Other factors that could require such screening include possessing a non-U.S. passport, having financial interests abroad, residing outside the United States for more than three of the previous 10 years, and living in the United States for less than the last five consecutive years unless the circumstances involved work related to the U.S. government.

A Dec. 21 memo prepared by Stephanie Miller, who oversees recruitment policy for the Pentagon, says the Defense Department recognized gaps associated with its screening of individuals with foreign ties “since the receipt of specific reporting beginning of 2016,” though the memo does not specify what that information covers. But the concern stretches to some American citizens, she argued.

“DoD recognizes that some U.S. citizens pose a similar risk by virtue of their foreign associations, foreign travel, marriage to a foreign spouse, or dual citizenship,” she wrote. “It is imperative to treat the risk related to a foreign nexus in a similar fashion for any recruit or service member, regardless of citizenship.”

The Pentagon is preparing the new policy after Kernan’s office and the Army combined in the summer of 2018 to screen green-card holders already in the military through a new process that relies on dozens of existing intelligence databases, one Defense Department memo said. The screening detected more derogatory information about the service members in less time than traditional background checks managed by the Office of Personnel Management, the memo said.

The memo promised that the new process — called foreign nexus screening and vetting, or FNSV — “can be completed in a matter of days or, depending on the analysis required for detected anomalies, in a few weeks, as compared to the months and years” required under traditional background checks. The new screening process, the memo said, “can process up to 1,600 cases per day.”

Historically, about 70% of all recruits with green cards are processed quickly, Defense officials said in the memo. Under the new policy, the other 30% would still be withheld from recruit training until their screening is complete, but the process would in theory be faster.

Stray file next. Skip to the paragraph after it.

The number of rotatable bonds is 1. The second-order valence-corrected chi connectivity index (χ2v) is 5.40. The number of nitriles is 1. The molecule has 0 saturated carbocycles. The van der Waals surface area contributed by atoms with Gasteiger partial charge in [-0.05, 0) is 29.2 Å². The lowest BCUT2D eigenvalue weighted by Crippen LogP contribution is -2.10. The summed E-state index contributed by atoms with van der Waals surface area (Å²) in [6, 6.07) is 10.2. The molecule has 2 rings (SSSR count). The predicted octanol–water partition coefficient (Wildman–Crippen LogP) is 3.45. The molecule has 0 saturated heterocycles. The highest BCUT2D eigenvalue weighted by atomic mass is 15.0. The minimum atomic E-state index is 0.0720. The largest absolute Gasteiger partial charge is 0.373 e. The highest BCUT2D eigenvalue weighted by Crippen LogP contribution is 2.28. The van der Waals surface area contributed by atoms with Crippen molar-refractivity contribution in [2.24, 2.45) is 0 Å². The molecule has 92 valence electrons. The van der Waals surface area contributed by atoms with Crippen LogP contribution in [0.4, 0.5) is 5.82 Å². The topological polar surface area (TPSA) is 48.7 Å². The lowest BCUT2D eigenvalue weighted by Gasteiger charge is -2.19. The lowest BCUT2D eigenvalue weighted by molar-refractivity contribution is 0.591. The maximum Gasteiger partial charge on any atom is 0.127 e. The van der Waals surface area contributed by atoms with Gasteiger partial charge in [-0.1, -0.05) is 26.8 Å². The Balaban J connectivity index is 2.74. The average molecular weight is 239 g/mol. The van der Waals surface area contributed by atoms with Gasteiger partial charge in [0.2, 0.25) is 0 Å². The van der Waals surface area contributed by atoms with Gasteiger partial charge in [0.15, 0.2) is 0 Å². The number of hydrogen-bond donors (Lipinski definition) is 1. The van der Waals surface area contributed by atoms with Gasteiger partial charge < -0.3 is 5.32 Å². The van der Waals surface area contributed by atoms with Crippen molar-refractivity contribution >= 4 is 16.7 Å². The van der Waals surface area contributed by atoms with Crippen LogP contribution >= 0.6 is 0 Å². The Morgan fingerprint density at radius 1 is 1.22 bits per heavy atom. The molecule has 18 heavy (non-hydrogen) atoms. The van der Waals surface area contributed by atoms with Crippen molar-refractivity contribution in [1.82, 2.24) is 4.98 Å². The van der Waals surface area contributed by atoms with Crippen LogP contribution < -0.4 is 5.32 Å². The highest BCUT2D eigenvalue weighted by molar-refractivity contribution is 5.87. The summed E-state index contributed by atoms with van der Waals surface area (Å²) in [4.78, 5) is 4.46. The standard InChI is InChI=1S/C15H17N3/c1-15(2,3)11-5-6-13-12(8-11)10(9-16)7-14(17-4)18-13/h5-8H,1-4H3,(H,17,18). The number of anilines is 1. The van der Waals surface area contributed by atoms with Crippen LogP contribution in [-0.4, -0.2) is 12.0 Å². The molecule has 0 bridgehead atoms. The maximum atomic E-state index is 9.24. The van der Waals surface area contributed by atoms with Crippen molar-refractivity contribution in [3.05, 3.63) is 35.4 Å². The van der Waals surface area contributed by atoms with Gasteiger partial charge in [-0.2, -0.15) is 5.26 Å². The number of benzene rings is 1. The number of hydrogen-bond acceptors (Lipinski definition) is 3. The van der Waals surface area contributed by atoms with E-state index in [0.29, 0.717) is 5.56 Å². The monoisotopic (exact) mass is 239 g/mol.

The new screening process still faces a major hurdle: another court injunction.

In November, Judge Jon Tigar in the Northern District of California ruled it was unreasonable for the Pentagon to require all green-card holders to undergo a full background check and receive a favorable determination in a security review. He issued a preliminary injunction, forcing the Pentagon to begin shipping a backlog of thousands of green-card holders to recruit training.

The Defense Department has continued to fight the case in court. Miller argued in a Dec. 14 declaration that if the court does not stay its order, “the harm to the military and national security could be significant and irreparable.”

“Foreign nationals, including those with [green-card] status, raise unique counterintelligence and counterterrorism concerns because of the heightened susceptibility to influence by foreign governments and organizations and because of the difficulty in verifying information about them that is maintained oversees,” Miller’s declaration said.

The injunction has not been lifted, but the Defense Department memo from Kernan and Stewart said the Pentagon is preparing to put in place its new policy within 30 days of the court approving it. It is unclear whether the court will do so.

Dan Lamothe writes for the Washington Post.